News

  • Martin Knapp awarded fellowship at King's College London
    Martin Knapp has been awarded a fellowship as an Honorary Professor of Health Economics at the Institute of Psychiatry at King's College London. Read more... 23 July 2014
  • Twins and short spaced births linked to premature death among parents
    Mothers of twins and parents who have children in quick succession have a greater risk of dying prematurely, new research from LSE shows. According to Professor Emily Grundy from LSE’s Department of Social Policy, the results show that the stresses of closely spaced, frequent births may have longer term implications for parents’ health. 16 July 2014
  • Nudging the Obese
    With obesity levels in the UK now the third highest in Western Europe, political leaders are struggling to find a solution to the nation’s expanding girth. Are nudge policies the way to go? LSE Health's Adam Oliver has written an article in The Lancet. Read more... 7 July 2014
  • Autism costs the UK £32 billion a year
    Research published in a leading international medical journal shows that autism costs the UK more than heart disease, cancer and stroke combined. A new study led by the London School of Economics and Political Science (LSE) estimates that autism costs the country at least £32 billion per year in treatment, lost earnings, care and support for children and adults with autism. Read more 10 June 2014
  • "Saving our Sanity" by Martin Knapp
    It is increasingly recognised across the world that intervening early in mental illness not only spares millions from untold misery but can save millions in finances. Martin Knapp provides an overview of a field of study that could transform this century and in which LSE leads the way in the Summer 2014 edition of LSE Alumni's Connect magazine. Read more 9 June 2014
  • A new report, co-authored by PSSRU's Prof Martin Knapp, says Mental health cuts are costing the NHS millions.
    The report's background available on the LSE News and Media section 10 April 2014
  • 30,000 people with mental health problems lose social care as funding cut by £90million
    Since 2005, 30,000 people with mental health problems have lost their social care support, following a £90 million shortfall in funding due to cuts to local authority budgets, according to research by the Personal Social Services Research Unit (PSSRU), based at LSE.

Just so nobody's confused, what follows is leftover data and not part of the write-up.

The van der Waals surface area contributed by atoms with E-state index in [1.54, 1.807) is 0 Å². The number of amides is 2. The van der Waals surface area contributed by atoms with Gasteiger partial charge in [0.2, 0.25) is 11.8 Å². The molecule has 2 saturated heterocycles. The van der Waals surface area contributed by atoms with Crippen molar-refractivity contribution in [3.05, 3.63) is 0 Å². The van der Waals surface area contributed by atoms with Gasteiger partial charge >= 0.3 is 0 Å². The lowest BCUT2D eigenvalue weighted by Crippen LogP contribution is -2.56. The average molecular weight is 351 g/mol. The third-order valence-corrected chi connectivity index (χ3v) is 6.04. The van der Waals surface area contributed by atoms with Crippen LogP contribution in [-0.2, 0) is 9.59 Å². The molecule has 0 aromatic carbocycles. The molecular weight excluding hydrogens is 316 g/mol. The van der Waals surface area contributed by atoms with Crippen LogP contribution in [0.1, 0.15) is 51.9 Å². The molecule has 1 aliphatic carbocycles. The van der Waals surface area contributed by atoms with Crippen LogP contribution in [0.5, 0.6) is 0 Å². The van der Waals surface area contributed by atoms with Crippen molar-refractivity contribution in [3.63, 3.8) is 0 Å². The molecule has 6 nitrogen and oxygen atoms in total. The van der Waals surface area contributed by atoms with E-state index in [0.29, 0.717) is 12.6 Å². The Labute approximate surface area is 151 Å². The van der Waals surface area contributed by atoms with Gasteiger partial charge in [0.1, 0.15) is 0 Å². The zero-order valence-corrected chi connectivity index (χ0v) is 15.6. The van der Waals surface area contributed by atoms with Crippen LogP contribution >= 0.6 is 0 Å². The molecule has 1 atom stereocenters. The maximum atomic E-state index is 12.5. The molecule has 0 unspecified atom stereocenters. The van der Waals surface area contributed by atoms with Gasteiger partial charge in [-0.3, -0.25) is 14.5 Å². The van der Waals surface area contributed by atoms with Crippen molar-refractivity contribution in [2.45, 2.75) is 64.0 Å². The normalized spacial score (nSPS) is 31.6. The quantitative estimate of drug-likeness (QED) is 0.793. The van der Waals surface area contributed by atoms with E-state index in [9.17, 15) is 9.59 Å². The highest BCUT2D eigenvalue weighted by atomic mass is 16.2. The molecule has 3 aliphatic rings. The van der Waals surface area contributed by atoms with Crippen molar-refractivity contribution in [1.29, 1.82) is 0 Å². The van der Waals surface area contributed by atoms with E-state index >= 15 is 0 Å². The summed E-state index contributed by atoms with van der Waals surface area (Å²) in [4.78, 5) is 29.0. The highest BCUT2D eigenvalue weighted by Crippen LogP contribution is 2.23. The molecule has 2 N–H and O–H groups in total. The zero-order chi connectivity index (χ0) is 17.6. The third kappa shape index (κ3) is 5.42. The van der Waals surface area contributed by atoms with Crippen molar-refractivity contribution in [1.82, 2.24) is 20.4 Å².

Adjusting for socio-demographic change, this would be equivalent to 63,000 fewer people with mental health problems receiving social care since 2005 and local authorities needing to spend £260million to meet their needs.
    Dr Jose-Luis Fernandez PSSRU Deputy Director and co-author of the research, said: “Even before the current public spending austerity programme was introduced, the adequacy of adult social care spending was an issue of concern. Overall, our findings indicate significant reductions in service provision both in terms of the numbers of people receiving care and in terms of the amount of public resources invested. The scale of reductions in spending and provision are almost certainly without precedent in the history of adult social care.” Read more 12 March 2014
  • LSEHSC Article in Top 15 Most-Read
    Health Affairs, a leading U.S. based journal on health policy thought and research, has cited an LSE Health and Social Care article as one of it's most frequently read articles during 2013. Written by Mark Stabile, Sarah Thomson, Sara Allin, Seán Boyle, Reinhard Busse, Karine Chevreul, Greg Marchildon, and Elias Mossialos, the article, Health Care Cost Containment Strategies Used In Four Other High-Income Countries Hold Lessons For The United States, and published in the April 2013 issue of Health Affairs, was ranked number 8 in the Top 15 Most-Read Health Affairs articles of 2013. You can see the full list of most read Health Affairs articles on the Health Affairs Blog. 21 January 2014 

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